GIZ Egypt has launched a €100 million ($120 million) funding programme called “VC University”.
This programme which targets first-time venture capital (VC) funds is a partnership between GIZ and the Egyptian Micro, Small and Medium Enterprises Development Agency (MSMEDA), Endure Capital and Changelabs.
The 12months programme will not just offer prospective fund managers cash, but it will also provide mentorship opportunity to selected fund managers and access to investors from around the world. For its part, MSMEDA will be providing technical assistance to selected fund managers.
Ali Saleh, head of young enterprise finance at GIZ Egypt said VC University will “educate early-stage fund managers on how they can raise capital or deal with challenges that might surface up down the road.”
Lack of access to early-stage financing remains one of the key challenges facing startups in Egypt as well as in the wider Middle East and North Africa region (Mena) region. The initiative, according to Saleh, is aimed at boosting cash flow into the risk capital ecosystem, and thus increasing cash injection in Egyptian startups, especially those at their earliest stages.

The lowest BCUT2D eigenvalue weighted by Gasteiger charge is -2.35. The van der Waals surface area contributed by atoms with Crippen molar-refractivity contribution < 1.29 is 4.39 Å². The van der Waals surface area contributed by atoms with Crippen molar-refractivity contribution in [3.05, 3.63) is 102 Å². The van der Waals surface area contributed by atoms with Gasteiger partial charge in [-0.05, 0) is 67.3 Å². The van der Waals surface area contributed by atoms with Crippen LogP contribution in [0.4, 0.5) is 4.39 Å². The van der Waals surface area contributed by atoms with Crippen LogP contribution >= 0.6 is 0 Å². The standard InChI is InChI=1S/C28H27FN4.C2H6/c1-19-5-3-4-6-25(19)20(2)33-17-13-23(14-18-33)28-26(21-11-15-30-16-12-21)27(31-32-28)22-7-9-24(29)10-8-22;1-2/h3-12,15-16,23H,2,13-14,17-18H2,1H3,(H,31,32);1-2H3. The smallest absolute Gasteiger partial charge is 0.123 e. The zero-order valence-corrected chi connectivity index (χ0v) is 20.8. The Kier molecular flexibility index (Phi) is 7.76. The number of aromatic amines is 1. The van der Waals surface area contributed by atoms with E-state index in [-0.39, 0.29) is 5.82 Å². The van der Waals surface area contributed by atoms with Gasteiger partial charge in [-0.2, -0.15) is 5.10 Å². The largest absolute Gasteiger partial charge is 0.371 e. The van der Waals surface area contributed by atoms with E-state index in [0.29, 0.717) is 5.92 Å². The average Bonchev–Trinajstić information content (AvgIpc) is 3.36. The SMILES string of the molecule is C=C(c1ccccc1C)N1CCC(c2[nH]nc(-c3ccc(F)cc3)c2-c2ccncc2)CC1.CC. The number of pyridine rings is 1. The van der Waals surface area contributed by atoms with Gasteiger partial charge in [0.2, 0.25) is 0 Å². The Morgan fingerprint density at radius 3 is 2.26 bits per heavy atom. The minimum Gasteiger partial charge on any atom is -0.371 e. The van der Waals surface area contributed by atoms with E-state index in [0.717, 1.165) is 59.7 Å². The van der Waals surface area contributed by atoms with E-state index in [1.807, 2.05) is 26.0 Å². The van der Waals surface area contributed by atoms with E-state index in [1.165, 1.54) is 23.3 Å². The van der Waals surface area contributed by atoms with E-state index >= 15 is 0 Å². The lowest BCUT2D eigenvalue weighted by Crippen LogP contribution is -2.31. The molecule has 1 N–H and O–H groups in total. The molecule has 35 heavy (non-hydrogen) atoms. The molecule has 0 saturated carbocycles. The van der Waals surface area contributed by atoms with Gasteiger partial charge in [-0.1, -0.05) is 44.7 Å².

This is a welcome development for Egyptian startups as they will have more funds to execute their startup ideas. Last month, Egypt based VC firms Algebra Ventures and Sawari Ventures launched a $69million and $90million fund respectively for startups in Egypt.
Much like early-stage startups, early-stage VC funds also face challenges when it comes to raising capital and are found to be largely underserved. This is where the newly launched initiative attempts to bridge the gap.
“There’s a lot of programmes out there that are aimed at startups, yet the VC funds are left behind. We have seen that there’s a gap there that needs to be filled,” said Saleh.
The VC University programme targets both Egypt-based funds or those located elsewhere across MENA Region – as long as they have a clear mandate to invest in Egyptian startups. It looks to onboard three to four fund managers, who will receive €25-30 million each.